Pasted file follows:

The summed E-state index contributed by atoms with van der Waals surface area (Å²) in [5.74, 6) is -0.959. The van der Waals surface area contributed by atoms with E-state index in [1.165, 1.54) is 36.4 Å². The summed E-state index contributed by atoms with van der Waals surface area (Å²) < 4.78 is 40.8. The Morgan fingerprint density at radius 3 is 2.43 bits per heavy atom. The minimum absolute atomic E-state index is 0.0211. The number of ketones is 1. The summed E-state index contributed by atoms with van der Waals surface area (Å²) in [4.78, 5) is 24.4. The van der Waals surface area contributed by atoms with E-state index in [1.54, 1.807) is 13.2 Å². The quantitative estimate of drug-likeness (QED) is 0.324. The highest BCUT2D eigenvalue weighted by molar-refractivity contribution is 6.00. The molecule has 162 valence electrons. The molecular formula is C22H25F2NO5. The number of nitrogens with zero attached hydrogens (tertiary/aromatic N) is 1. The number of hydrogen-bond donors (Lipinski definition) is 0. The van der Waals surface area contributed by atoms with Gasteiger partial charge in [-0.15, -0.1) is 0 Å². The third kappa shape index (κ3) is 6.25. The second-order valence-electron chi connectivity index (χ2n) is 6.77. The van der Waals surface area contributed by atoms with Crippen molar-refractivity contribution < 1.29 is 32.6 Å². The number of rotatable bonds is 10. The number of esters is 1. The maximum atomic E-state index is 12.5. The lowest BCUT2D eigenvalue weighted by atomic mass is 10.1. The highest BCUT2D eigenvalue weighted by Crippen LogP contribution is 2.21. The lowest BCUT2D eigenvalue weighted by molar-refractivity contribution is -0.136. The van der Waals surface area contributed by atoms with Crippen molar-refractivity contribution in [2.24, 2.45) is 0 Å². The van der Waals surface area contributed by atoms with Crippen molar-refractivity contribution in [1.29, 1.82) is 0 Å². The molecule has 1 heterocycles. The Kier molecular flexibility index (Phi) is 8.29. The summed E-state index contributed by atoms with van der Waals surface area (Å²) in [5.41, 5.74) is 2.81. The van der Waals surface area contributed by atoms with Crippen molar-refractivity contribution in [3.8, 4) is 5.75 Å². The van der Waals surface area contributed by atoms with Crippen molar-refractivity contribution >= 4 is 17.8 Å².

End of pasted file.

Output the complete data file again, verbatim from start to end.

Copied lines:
The summed E-state index contributed by atoms with van der Waals surface area (Å²) in [5.74, 6) is -0.959. The van der Waals surface area contributed by atoms with E-state index in [1.165, 1.54) is 36.4 Å². The summed E-state index contributed by atoms with van der Waals surface area (Å²) < 4.78 is 40.8. The Morgan fingerprint density at radius 3 is 2.43 bits per heavy atom. The minimum absolute atomic E-state index is 0.0211. The number of ketones is 1. The summed E-state index contributed by atoms with van der Waals surface area (Å²) in [4.78, 5) is 24.4. The van der Waals surface area contributed by atoms with E-state index in [1.54, 1.807) is 13.2 Å². The quantitative estimate of drug-likeness (QED) is 0.324. The highest BCUT2D eigenvalue weighted by molar-refractivity contribution is 6.00. The molecule has 162 valence electrons. The molecular formula is C22H25F2NO5. The number of nitrogens with zero attached hydrogens (tertiary/aromatic N) is 1. The number of hydrogen-bond donors (Lipinski definition) is 0. The van der Waals surface area contributed by atoms with Gasteiger partial charge in [-0.15, -0.1) is 0 Å². The third kappa shape index (κ3) is 6.25. The second-order valence-electron chi connectivity index (χ2n) is 6.77. The van der Waals surface area contributed by atoms with Crippen molar-refractivity contribution < 1.29 is 32.6 Å². The number of rotatable bonds is 10. The number of esters is 1. The maximum atomic E-state index is 12.5. The lowest BCUT2D eigenvalue weighted by atomic mass is 10.1. The highest BCUT2D eigenvalue weighted by Crippen LogP contribution is 2.21. The lowest BCUT2D eigenvalue weighted by molar-refractivity contribution is -0.136. The van der Waals surface area contributed by atoms with Crippen molar-refractivity contribution in [2.24, 2.45) is 0 Å². The van der Waals surface area contributed by atoms with Crippen molar-refractivity contribution in [1.29, 1.82) is 0 Å². The molecule has 1 heterocycles. The Kier molecular flexibility index (Phi) is 8.29. The summed E-state index contributed by atoms with van der Waals surface area (Å²) in [5.41, 5.74) is 2.81. The van der Waals surface area contributed by atoms with Crippen molar-refractivity contribution in [3.8, 4) is 5.75 Å². The van der Waals surface area contributed by atoms with Crippen molar-refractivity contribution >= 4 is 17.8 Å².